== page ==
Settlement Reached In Appeal Over 56-Unit Dupont Circle Church Redevelopment
The dispute over the redevelopment of a Dupont Circle church property, which a court forced to stop work mid-construction, has just ended.
St. Thomas Episcopal Parish and developer CAS Riegler reached a settlement Thursday with the Dupont Circle Citizens Association over the 56-unit development at 1772 Church St. NW, the Washington Business Journal reports.
DCCA appealed the Board of Zoning Adjustment's approval of the project in September 2016, and the D.C. Court of Appeals ruled in the group's favor in April. The ruling vacated the project's approval and led to a stop-work order on the project over a year after its groundbreaking. The D.C. Superior Court then lifted the stop-work order in May, allowing construction to resume on the project despite the appeals court's decision.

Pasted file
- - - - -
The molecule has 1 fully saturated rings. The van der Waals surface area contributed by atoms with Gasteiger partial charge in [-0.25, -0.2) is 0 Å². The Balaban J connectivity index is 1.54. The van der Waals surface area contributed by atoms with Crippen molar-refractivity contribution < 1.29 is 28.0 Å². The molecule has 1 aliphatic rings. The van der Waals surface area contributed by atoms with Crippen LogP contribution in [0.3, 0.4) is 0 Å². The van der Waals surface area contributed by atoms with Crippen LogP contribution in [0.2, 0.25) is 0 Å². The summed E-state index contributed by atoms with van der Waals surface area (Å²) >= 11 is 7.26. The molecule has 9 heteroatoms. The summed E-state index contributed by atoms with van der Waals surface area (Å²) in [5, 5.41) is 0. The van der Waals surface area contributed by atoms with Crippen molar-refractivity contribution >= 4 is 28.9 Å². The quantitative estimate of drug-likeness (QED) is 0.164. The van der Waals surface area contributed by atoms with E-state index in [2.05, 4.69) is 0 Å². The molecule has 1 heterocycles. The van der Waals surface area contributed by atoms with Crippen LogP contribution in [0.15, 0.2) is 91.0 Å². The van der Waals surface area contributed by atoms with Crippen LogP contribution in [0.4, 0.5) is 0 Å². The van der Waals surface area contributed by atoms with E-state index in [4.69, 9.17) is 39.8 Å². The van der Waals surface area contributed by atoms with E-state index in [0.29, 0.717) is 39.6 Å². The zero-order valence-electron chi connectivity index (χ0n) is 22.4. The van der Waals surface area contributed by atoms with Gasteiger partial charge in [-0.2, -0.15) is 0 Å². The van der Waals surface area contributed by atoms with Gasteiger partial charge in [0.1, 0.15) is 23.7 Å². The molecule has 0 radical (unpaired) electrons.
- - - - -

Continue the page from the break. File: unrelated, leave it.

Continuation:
The settlement reached Thursday ends the dispute over the project, which DCCA has opposed since it was first proposed five years ago. With the settlement, the development team agreed to increase the depth of affordability of some units, cover DCCA's legal fees and contribute to nonprofits that assist the homeless. CAS Riegler expects to finish the residential portion of the project by September, and complete the new church for St. Thomas' parish by spring 2019.
The Dupont Circle case was a rare one in which a project's approval was vacated after construction had begun, but three other major developments in D.C. still sit in limbo after being blocked by the court. The $720M McMillan development was appealed a second time in April after the court stripped its approval in late 2016. The court in April vacated the approval of the 1,400-unit redevelopment of the Barry Farm public housing community in Southeast D.C. Brookland's 901 Monroe project has been blocked three times since 2013, and over a dozen other projects continue to be delayed as they await the court's decision.